On January 21 in Moscow, Russian President Vladimir Putin proposed to his visiting Turkmen counterpart Saparmurat Niazov an alliance of “Eurasian” natural gas exporting countries under Russian control. The plan envisages using Gazprom’s pipeline system for the export of Central Asian gas to Europe via Russia.
While details of the proposal have yet to be disclosed, Putin summed it up on Russian television as follows: “The alliance would make it possible to exert effective control over the volumes and directions of Central Asia’s gas exports, would create a unified balance of production and consumption of gas, and would ensure its export through a single export channel.”
Three elements stand out explicitly or implicitly in Putin’s formulation. First, a characteristic emphasis on “effective control,” the avowed object of which would be the Central Asian countries directly, and Europe’s consumer countries indirectly. Second, the goal of routing current and prospective Caspian gas exports through Russia as a “single channel”. And, third, the concept of using some of the Central Asian gas, within a “unified balance,” for the internal needs of some Russian regions, so as to free more Russian gas for export to lucrative European markets.
Putin proposed to include Turkmenistan, Kazakhstan and Uzbekistan, alongside Russia, in this association. He omitted Iran, which is not linked to Russia’s gas pipeline system. In a further remark, he predicted that the pooling of gas resources could become an incentive for Western countries to invest in these “Eurasian” gas development projects (Russian Television, Interfax, January 21; Moscow Times, Financial Times, January 22).
The proposal seeks to exploit the Central Asian countries’ and the West’s failure, or at best lateness, in developing gas export routes other than the existing, Soviet-era “Central Asia-Center” main pipeline to Russia. Proposals to lay gas pipelines from Central Asia to or via Turkey, Iran, Pakistan (via Afghanistan) or China have variously been thwarted by political or economic considerations. Niazov has inflicted severe damage on his Turkmenistan–the region’s largest gas producer and exporter by far–and on its neighbors by his refusal of the Trans-Caspian pipeline project.
Some initial Russian comments have dubbed Putin’s plan “an OPEC for gas.” Whatever similarities may emerge down the line between the existing oil cartel and the proposed gas cartel, the differences are immediately apparent. While OPEC, operating within the world oil market, has nowhere near a monopoly, the Russian-led association would operate within the European gas market and would be in a position to exercise a quasi-monopoly there. Whereas OPEC’s exports originate in many producing countries, the would-be Eurasian group’s export would very largely–even if in diminishing measure over time–originate in Russia. While the OPEC oil moves freely to world markets along a variety of routes, Putin’s scheme would send all of the “Eurasian” gas through Gazprom’s pipelines via Russia, before it reaches the consumer countries. And while no OPEC country can determine that group’s policies through domination or intimidation, Russia is overwhelmingly stronger than the Central Asian countries in a would-be “gas OPEC,” and has a track record of domination and intimidation there.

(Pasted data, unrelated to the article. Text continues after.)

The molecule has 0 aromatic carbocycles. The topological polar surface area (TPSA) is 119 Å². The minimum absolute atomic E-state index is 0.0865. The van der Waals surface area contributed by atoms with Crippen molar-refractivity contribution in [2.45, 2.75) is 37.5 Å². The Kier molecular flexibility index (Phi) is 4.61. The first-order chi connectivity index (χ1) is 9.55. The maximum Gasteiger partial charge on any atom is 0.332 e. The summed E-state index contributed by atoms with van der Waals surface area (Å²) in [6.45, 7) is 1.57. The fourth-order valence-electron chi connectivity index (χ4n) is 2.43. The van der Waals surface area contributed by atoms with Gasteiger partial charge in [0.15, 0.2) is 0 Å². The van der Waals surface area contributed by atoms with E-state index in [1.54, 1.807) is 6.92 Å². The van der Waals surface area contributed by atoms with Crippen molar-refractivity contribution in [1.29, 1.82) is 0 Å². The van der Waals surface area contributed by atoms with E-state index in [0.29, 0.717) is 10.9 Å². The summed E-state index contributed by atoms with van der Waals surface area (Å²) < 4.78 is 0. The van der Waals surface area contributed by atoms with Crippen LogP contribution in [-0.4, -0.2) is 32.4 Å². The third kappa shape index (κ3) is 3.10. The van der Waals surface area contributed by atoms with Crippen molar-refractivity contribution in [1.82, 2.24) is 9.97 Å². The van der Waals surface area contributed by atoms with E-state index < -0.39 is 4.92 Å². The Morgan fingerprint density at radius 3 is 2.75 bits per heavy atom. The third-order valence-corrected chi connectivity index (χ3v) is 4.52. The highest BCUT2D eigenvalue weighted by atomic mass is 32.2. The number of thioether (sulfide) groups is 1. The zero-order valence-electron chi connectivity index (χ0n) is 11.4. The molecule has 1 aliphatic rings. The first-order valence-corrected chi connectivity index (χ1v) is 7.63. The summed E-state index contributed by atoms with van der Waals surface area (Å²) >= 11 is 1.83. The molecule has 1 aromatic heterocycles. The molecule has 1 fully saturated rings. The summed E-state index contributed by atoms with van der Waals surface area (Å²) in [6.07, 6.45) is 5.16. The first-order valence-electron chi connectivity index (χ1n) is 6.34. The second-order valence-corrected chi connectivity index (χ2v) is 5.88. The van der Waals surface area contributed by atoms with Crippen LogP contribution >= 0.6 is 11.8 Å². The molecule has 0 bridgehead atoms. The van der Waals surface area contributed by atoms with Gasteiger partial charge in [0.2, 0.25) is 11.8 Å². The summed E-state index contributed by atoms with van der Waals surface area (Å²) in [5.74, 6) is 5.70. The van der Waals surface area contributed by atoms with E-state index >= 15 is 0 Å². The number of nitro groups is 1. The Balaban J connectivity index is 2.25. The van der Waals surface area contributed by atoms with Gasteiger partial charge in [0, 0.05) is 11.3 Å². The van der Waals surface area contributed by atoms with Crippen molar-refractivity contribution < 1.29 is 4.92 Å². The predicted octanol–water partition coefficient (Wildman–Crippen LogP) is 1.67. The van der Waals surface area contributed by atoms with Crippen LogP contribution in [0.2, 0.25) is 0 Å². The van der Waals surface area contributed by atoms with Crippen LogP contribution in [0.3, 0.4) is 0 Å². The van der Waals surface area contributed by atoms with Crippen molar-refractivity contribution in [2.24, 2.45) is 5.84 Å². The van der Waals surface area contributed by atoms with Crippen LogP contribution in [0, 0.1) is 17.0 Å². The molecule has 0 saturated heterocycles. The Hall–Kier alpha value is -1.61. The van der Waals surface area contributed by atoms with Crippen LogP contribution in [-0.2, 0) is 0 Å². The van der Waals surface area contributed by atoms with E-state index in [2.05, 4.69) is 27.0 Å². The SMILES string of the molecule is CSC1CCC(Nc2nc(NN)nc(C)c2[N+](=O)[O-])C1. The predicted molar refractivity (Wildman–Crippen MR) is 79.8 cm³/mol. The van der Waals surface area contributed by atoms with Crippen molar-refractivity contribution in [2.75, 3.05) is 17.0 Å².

Putin’s proposal reflects an intent to grab the lion’s share of Caspian gas. Russia already controls an overwhelming share of present Caspian oil exports–a share that dramatically increased at last year’s end with the commissioning of the Tengiz (Kazakhstan)-Novorossiisk (Russia) oil pipeline, while Baku-Ceyhan is still on the drawing boards. Within the international economic and political system, Russian control of Caspian gas would have even more disturbing implications than would its control of Caspian oil. But while no importing country or region depends critically on Caspian oil, Europe depends heavily on gas from Russia. That dependence would heighten if Moscow were to amalgamate Caspian gas with the Russian gas for export to Europe via Russia. Control over the aggregate gas pool, together with its monopoly over the main export pipeline, would enable Moscow to set–as Putin suggested–the terms of gas deliveries. Therein lies a potential source of political leverage on European countries and European Union policies.
From the standpoint of energy security, it has all along been considered imperative to avoid a disproportionate concentration of export-oriented fuel resources and/or outlets under the control of one supplier. That is also the ultimate reason behind the policies of not routing Caspian oil via Iran and avoiding Russian monopolization of Caspian oil export routes. Putin’s plan for gas, if carried out, has far greater implications, because it would concentrate the bulk of the world’s known gas resources into a single pool under Russia’s control.
Moscow’s strategy regarding Caspian oil transit and, now, also the gas transit, may be taken as its answer to the years of Clintonian postulates about multiple pipelines, no zero-sum games, and certainly no “great games” in the Caspian basin and Central Asia. September 11 struck before the Bush Administration had a chance to complete its reassessment of that policy and turn it around. Meanwhile, Putin is playing those games to win. With regard to gas, he has now issued a challenge to a game of winner-take-all.
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